How oil-blessed Alberta has sunk surplus revenues into funds for rainy days
Albertans pay lower taxes than their fellow Canadians in Ontario. Much like Texans, they reap the benefit of royalties and other revenues from the province's rich resources of oil and natural gas.
``It's some compensation for the snow,'' joked James M. Drinkwater, a provincial treasury official.
But also as in Texas, revenues in Alberta stand to be hit hard by the major decline in oil prices.
Unlike Texas, however, Alberta's reserves and production of oil and gas are so far still growing -- not falling. And also unlike Texas, Alberta, as Mr. Drinkwater put it, ``bought an umbrella for a rainy day, in the economic sense.''
In 1976, when the province began to reap the rich financial harvest of OPEC-induced increases in oil prices, the Alberta government created the Alberta Heritage Savings Trust Fund.
In its first year, the province put $1.5 billion (Canadian) of surplus revenue into this provincial savings and investment fund.
But today the fund has financial assets of some $12 billion Canadian (US$8.4 billion), and it has put together ``deemed'' assets (parks, a children's hospital, a health science center, and other ``investments'' in special projects that do not necessarily have a financial return) valued at $2 billion.
Those assets fall far short of the $50 billion to $60 billion believed to have been placed in Saudi Arabia's international monetary reserves, for example.
Alberta, however, has only 2.4 million people, compared with the 6 million in the desert kingdom.
Up in Alaska, that state's Permanent Fund, also benefiting from oil revenues, has about $7 billion in assets. The state has only 401,000 people.
Whatever, without the fund, Alberta taxes would have gone up substantially in the last four years when the province went through a business slump.
In the fiscal year that ended last March 31, the fund transferred net income of $1.575 billion to the provincial government's day-to-day operating accounts. To raise this amount of revenue, Alberta would have had to introduce a 7 percent sales tax or double provincial personal income tax receipts.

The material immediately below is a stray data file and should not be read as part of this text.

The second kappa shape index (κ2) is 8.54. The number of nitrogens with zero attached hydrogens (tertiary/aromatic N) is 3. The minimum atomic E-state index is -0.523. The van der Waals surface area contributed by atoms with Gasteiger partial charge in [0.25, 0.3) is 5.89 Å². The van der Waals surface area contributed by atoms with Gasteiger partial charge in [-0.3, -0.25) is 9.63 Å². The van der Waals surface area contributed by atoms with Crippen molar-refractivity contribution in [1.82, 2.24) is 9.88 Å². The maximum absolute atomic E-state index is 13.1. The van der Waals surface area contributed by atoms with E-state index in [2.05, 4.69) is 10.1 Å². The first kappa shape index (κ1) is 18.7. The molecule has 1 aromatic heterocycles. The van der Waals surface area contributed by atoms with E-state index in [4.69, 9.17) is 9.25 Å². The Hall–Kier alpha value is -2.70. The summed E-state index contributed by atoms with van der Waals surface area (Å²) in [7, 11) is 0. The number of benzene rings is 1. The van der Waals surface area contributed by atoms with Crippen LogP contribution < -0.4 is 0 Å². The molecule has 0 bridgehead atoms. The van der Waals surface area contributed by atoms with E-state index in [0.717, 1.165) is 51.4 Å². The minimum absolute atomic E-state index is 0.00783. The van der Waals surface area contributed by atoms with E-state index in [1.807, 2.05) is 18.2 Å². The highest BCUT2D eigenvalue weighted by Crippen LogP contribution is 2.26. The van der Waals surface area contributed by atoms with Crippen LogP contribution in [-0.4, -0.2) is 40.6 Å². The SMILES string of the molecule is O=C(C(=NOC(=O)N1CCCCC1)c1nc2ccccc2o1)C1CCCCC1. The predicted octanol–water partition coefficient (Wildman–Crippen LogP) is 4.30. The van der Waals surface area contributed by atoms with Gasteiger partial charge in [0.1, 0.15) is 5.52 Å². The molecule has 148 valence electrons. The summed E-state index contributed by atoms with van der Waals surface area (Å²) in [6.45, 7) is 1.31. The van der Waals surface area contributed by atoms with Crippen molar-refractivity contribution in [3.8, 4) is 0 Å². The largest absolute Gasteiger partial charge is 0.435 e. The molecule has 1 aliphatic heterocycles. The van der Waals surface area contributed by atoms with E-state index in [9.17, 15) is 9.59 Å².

Before fiscal year 1983-84, Alberta set aside 30 percent of its nonrenewable resource revenues in the Heritage fund and left that money there to be invested or spent on special projects.
Then the provincial legislature voted to reduce the 30 percent to 15 percent and to use the fund's investment income to help pay for government services. Since that time the fund has continued to grow in nominal dollars, but it has stagnated in real terms.
Last fiscal year, for example, the province turned over $737 million to the fund from its resource revenues and took out $1.575 billion in investment income, for a net addition of $837 million to provincial revenues. Since total provincial revenues amount to about $10 billion, the fund's income is important.
In effect, this is a bookkeeping switch that gives provincial politicians the opportunity to appear to be prudently saving money for the citizenry without actually doing so.
The fund, as an official noted, is extremely popular with Albertans.
In the current fiscal year, the budget of last March indicates an addition of $677 million to the fund, somewhat less than in the previous year.
In fact, thriving oil and gas revenues from royalties and land lease sales probably boosted that amount perhaps 10 percent above the budget number, one source said.
With the inclusion of income from the Heritage fund, provincial revenues approximately match outgo. Alberta is the only remaining Canadian province with a triple-A credit rating, an official boasts. Ontario, the giant industrial province to the east, lost that top credit rating last year.
To keep the budget in balance, the province has exercised ``tough restraint'' on spending for three years. In the current fiscal year expenditures are going up 4 to 5 percent, not much at all after taking the effect of inflation into account.
But on a per capita basis the province has been spending about one-third more than the average of other provinces on health, education, and public works.
``We are a long way from the bare bones yet,'' an official notes.
Provincial officials, however, expect less natural resource revenues in the new fiscal year, starting in April, if the price of crude remains depressed.
A rule-of-thumb measure is that each $1 decline in the price of a barrel of oil costs the province $130 million to $140 million.
Alberta's government could be facing a real budget squeeze.